Six Chez Panisse Alums Reflect on the Job of a Lifetime – InsideHook
Plant-forward, local food is now synonymous with good eating — but these values weren’t always so clear cut. Without Alice Waters, American cuisine might be in a very different place. The pioneering chef and founder of Berkeley’s Chez Panisse set that standard decades ago, thanks to her other-worldly attention to detail, fastidious commitment to local, and focus on vegetables as the stars of the plate.
As Chez Panisse celebrates its 50th anniversary this year, we wanted to spend a minute with some of the chefs who’ve passed through Waters’ kitchen and have since gone on to lead award-winning restaurants and write best-selling books. Below, a portion of what they learned from the inimitable chef.
Dan Barber, former stage at Chez Panisse, current co-owner of Blue Hill in New York
On my first day, I was prepping vegetables when I looked up to see Alice Waters staring at me from the doorway. Though she couldn’t have held her gaze for more than a minute or so, it felt like five years. I tried to play it cool. Finally she walks over, offers her hand and says, “Hi, I’m Alice Waters. Welcome to Chez Panisse.”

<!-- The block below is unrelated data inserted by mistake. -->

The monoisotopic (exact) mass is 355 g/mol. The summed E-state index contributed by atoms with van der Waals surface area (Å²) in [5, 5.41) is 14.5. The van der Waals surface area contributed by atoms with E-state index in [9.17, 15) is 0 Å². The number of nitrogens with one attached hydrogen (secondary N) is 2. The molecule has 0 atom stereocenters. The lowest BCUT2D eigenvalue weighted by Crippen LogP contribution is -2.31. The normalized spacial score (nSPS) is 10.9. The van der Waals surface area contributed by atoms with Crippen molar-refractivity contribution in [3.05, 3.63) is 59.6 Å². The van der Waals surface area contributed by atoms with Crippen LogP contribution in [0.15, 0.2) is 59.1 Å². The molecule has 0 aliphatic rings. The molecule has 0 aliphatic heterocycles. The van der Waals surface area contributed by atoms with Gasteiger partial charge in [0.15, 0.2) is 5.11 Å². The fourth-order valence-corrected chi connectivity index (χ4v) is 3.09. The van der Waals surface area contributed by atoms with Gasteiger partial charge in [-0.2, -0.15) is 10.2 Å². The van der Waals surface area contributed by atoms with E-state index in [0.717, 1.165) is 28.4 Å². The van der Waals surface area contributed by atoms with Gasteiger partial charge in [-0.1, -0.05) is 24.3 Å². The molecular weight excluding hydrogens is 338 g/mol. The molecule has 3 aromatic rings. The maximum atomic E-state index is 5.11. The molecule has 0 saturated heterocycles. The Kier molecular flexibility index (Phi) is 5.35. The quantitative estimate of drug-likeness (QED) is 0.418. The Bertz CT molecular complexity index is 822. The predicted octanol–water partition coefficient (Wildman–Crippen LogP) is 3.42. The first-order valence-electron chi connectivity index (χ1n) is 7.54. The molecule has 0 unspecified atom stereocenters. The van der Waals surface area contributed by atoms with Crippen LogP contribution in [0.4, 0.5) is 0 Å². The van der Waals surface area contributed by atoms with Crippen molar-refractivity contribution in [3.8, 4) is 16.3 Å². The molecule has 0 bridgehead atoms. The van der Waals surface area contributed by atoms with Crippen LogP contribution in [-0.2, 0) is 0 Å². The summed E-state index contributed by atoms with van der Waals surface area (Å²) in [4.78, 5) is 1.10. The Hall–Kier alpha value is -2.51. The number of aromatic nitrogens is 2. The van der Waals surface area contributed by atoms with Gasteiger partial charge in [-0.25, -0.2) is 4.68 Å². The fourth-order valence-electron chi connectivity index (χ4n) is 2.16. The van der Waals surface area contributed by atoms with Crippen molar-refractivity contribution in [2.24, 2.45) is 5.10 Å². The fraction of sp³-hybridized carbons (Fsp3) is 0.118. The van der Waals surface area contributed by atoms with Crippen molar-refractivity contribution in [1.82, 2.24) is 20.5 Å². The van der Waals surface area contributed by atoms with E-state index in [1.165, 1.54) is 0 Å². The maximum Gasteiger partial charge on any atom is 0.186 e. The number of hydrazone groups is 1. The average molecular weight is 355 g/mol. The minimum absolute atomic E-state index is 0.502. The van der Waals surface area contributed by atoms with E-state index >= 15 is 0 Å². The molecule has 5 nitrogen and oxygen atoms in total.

A minute later, the veteran Chez Panisse cook next to me smiled and said, “That means she’s letting you into the kitchen.”
Though my time in the kitchen was short, my real education came in the following months as I came to know Chez Panisse’s producers. One was Bob Cannard, a Northern Californian farmer who offered a deep education on soil health, helping me to understand that a recipe for delicious food starts in the field. My training continued afterwards, when I moved to Bordeaux to assist Chez Panisse’s opening chef, Jean Pierre Mouillé, with his culinary education program.
There were two seatings every evening at Chez Panisse. After the first seating, the cooks would sit down and have dinner together right in the kitchen. We’d eat the same menu we had just served to guests, while the sous chefs made adjustments to the dishes in anticipation for the second seating. It was an amazing contrast to my experience in New York restaurants, where the family meal often involved mystery meat and undercooked rice. We even drank wine. When I look back on my time at Chez Panisse, what sticks out are the conversations I had with chefs during those meals in the kitchen — they taught me more than working the line ever could.